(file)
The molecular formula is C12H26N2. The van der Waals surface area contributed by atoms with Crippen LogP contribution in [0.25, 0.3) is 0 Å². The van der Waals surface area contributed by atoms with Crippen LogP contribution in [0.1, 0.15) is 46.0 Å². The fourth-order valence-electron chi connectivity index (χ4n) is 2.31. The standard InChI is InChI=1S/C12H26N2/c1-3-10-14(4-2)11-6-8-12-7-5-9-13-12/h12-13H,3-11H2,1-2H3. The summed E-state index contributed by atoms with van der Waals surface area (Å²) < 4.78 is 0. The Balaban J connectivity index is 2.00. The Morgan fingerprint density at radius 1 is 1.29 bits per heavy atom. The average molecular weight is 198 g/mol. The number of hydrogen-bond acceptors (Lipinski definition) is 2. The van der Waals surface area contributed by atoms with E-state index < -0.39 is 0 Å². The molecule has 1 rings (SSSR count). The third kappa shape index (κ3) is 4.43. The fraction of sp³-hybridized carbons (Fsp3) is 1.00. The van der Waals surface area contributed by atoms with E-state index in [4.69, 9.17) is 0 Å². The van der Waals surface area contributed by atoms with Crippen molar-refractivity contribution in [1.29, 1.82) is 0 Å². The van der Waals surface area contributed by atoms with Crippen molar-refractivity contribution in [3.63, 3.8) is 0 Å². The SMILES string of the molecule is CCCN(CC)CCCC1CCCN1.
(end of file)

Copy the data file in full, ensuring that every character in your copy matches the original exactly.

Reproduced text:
The molecular formula is C12H26N2. The van der Waals surface area contributed by atoms with Crippen LogP contribution in [0.25, 0.3) is 0 Å². The van der Waals surface area contributed by atoms with Crippen LogP contribution in [0.1, 0.15) is 46.0 Å². The fourth-order valence-electron chi connectivity index (χ4n) is 2.31. The standard InChI is InChI=1S/C12H26N2/c1-3-10-14(4-2)11-6-8-12-7-5-9-13-12/h12-13H,3-11H2,1-2H3. The summed E-state index contributed by atoms with van der Waals surface area (Å²) < 4.78 is 0. The Balaban J connectivity index is 2.00. The Morgan fingerprint density at radius 1 is 1.29 bits per heavy atom. The average molecular weight is 198 g/mol. The number of hydrogen-bond acceptors (Lipinski definition) is 2. The van der Waals surface area contributed by atoms with E-state index < -0.39 is 0 Å². The molecule has 1 rings (SSSR count). The third kappa shape index (κ3) is 4.43. The fraction of sp³-hybridized carbons (Fsp3) is 1.00. The van der Waals surface area contributed by atoms with E-state index in [4.69, 9.17) is 0 Å². The van der Waals surface area contributed by atoms with Crippen molar-refractivity contribution in [1.29, 1.82) is 0 Å². The van der Waals surface area contributed by atoms with Crippen molar-refractivity contribution in [3.63, 3.8) is 0 Å². The SMILES string of the molecule is CCCN(CC)CCCC1CCCN1.